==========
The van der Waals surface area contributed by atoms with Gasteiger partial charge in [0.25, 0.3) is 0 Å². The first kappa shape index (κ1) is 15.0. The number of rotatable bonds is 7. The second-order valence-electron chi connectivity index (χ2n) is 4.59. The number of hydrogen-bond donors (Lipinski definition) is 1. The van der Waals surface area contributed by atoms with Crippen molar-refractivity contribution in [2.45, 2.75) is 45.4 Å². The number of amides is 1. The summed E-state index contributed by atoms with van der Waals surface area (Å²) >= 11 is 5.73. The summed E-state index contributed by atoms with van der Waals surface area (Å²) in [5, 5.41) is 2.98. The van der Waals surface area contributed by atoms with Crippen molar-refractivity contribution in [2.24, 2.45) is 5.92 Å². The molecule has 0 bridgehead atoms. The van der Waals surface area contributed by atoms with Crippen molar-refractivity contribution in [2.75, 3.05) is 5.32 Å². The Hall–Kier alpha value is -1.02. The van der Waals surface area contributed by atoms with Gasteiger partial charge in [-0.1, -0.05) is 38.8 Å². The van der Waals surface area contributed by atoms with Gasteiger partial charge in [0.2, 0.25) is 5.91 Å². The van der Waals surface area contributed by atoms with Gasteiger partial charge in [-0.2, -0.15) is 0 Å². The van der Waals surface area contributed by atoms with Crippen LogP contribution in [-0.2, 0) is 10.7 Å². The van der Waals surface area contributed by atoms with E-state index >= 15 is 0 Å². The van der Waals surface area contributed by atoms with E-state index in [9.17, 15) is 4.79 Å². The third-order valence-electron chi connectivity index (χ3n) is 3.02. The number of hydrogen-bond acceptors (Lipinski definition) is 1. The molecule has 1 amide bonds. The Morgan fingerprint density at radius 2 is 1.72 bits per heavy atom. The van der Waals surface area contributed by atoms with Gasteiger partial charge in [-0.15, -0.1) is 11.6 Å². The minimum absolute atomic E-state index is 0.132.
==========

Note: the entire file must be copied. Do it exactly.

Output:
The van der Waals surface area contributed by atoms with Gasteiger partial charge in [0.25, 0.3) is 0 Å². The first kappa shape index (κ1) is 15.0. The number of rotatable bonds is 7. The second-order valence-electron chi connectivity index (χ2n) is 4.59. The number of hydrogen-bond donors (Lipinski definition) is 1. The van der Waals surface area contributed by atoms with Crippen molar-refractivity contribution in [2.45, 2.75) is 45.4 Å². The number of amides is 1. The summed E-state index contributed by atoms with van der Waals surface area (Å²) >= 11 is 5.73. The summed E-state index contributed by atoms with van der Waals surface area (Å²) in [5, 5.41) is 2.98. The van der Waals surface area contributed by atoms with Crippen molar-refractivity contribution in [2.24, 2.45) is 5.92 Å². The molecule has 0 bridgehead atoms. The van der Waals surface area contributed by atoms with Crippen molar-refractivity contribution in [2.75, 3.05) is 5.32 Å². The Hall–Kier alpha value is -1.02. The van der Waals surface area contributed by atoms with Gasteiger partial charge in [-0.1, -0.05) is 38.8 Å². The van der Waals surface area contributed by atoms with Gasteiger partial charge in [0.2, 0.25) is 5.91 Å². The van der Waals surface area contributed by atoms with Gasteiger partial charge in [-0.2, -0.15) is 0 Å². The van der Waals surface area contributed by atoms with Crippen LogP contribution in [-0.2, 0) is 10.7 Å². The van der Waals surface area contributed by atoms with E-state index >= 15 is 0 Å². The van der Waals surface area contributed by atoms with E-state index in [9.17, 15) is 4.79 Å². The third-order valence-electron chi connectivity index (χ3n) is 3.02. The number of hydrogen-bond acceptors (Lipinski definition) is 1. The molecule has 1 amide bonds. The Morgan fingerprint density at radius 2 is 1.72 bits per heavy atom. The van der Waals surface area contributed by atoms with Gasteiger partial charge in [-0.15, -0.1) is 11.6 Å². The minimum absolute atomic E-state index is 0.132.